1. ## Linear equations

Consider n linear equations
a11* x1+ a12 * x2 +…+ a1n * xn = b1
a21* x1+ a22 * x2 +…+ a2n * xn = b2
.
.
.
an1* x1+ an2 * x2 +…+ ann * xn = bn
There are several methods to asses and solve these equations . Finally by any method the solutions x1, x2 ,…, xn are linear combinations of b1, b2 ,…, bn . But
is it possible without any algebraic (or simpler) calculations to show that x1, x2 ,…, xn are such linear combinations?

I am thinking about concepts which predict solutions without a direct effort
to solve. That may be useful in some difficult situations ,of course no this simple example.

2. Originally Posted by mazaheri
Consider n linear equations
a11* x1+ a12 * x2 +…+ a1n * xn = b1
a21* x1+ a22 * x2 +…+ a2n * xn = b2
.
.
.
an1* x1+ an2 * x2 +…+ ann * xn = bn
There are several methods to asses and solve these equations . Finally by any method the solutions x1, x2 ,…, xn are linear combinations of b1, b2 ,…, bn . But
is it possible without any algebraic (or simpler) calculations to show that x1, x2 ,…, xn are such linear combinations?

I am thinking about concepts which predict solutions without a direct effort
to solve. That may be useful in some difficult situations ,of course no this simple example.
This system may be expressed as
$\displaystyle A \bold{x} = \bold{b}$
where A is the coefficient matrix, x is the solution vector, and b is the constant vector in your equations.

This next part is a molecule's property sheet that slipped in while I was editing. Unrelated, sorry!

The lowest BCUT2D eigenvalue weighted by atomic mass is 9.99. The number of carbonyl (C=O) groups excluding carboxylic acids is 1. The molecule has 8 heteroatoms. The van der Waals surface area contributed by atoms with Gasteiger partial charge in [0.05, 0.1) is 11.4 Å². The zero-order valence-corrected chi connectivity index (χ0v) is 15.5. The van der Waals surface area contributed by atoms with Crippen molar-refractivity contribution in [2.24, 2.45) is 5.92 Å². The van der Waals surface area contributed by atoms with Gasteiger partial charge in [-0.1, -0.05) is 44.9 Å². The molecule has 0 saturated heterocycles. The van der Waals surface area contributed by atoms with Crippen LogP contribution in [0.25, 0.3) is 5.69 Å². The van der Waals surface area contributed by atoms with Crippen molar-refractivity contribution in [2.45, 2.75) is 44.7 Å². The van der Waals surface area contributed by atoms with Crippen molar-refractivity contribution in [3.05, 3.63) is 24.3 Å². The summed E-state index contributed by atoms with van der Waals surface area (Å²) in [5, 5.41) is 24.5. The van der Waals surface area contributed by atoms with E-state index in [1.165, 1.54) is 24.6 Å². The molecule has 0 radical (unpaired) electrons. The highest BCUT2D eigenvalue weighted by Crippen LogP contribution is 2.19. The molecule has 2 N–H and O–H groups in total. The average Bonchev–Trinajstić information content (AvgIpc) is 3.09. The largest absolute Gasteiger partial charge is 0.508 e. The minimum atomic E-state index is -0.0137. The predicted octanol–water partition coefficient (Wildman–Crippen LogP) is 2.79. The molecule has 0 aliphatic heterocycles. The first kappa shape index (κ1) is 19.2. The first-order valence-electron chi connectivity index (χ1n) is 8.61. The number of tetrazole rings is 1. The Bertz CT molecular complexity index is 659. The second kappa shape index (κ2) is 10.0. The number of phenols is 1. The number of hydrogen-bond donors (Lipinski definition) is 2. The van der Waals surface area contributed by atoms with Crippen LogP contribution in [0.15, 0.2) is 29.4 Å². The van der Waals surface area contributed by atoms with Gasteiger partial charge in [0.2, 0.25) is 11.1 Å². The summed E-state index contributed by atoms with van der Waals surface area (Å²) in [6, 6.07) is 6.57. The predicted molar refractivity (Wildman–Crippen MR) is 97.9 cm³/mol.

If the inverse of A exists, the solution is
$\displaystyle \bold{x} = A^{-1} \bold{b}$
which is easily shown to be linear in the $\displaystyle b_i$'s by simply matrix multiplication.

-Dan

3. ## Linear equations

I apologize all.For simplicity the existance and uniquness of solution is the first assumption.Indeed matrix methods are a type of algebraic calculations .I mean no any such works.

4. ## Linear equations

At first I apologize all forgetting to notify that existence and uniqueness of answers has been supposed .Consider other equations with answers x'1, x'2 ,…, x'n as
following :

a11* x'1+ a12 * x'2 +…+ a1n * x'n = b'1
a21* x'1+ a22 * x'2 +…+ a2n * x'n = b'2
.
.
.
an1* x'1+ an2 * x'2 +…+ ann * x'n = b'n

Then regard the following equations :

a11* x"1+ a12 * x"2 +…+ a1n * x"n = C* b1 + D * b'1

a21* x"1+ a22 * x"'2 +…+ a2n * x"n = C* b2 + D * b'2
.
.
.
an1* x"1+ an2 * x"2 +…+ ann * x"n = C* bn + D * b'n

Uniqueness of answers shows that :
x"i = C* xi + D * x'i , i =1 ,2,…,n

We can regard b1,b2,…, bn as a function on X ={1,2,…,n} such that :

bi = f(i) , i=1,2,…,n f: X ---- > C (complex values)

X along its all subsets make a locally compact Hausdorff topological space. All functions X ---- > C are continuous by this topology . For each function such as f,there are x1,x2,….,xn that satisfy the linear equations . If we regard one of them ,e.g. xm ,xm is a linear functional of f. This functional is bounded and is defined on Cc(X).So according to Friesz theorem (real and complex analysis Walter Rudin , third edition ,19.6) ,there is a measure such as M (along some properties)that xm= int (fdM)on X . Clearly this integral can regard as a linear combination of b1,b2,…, bn .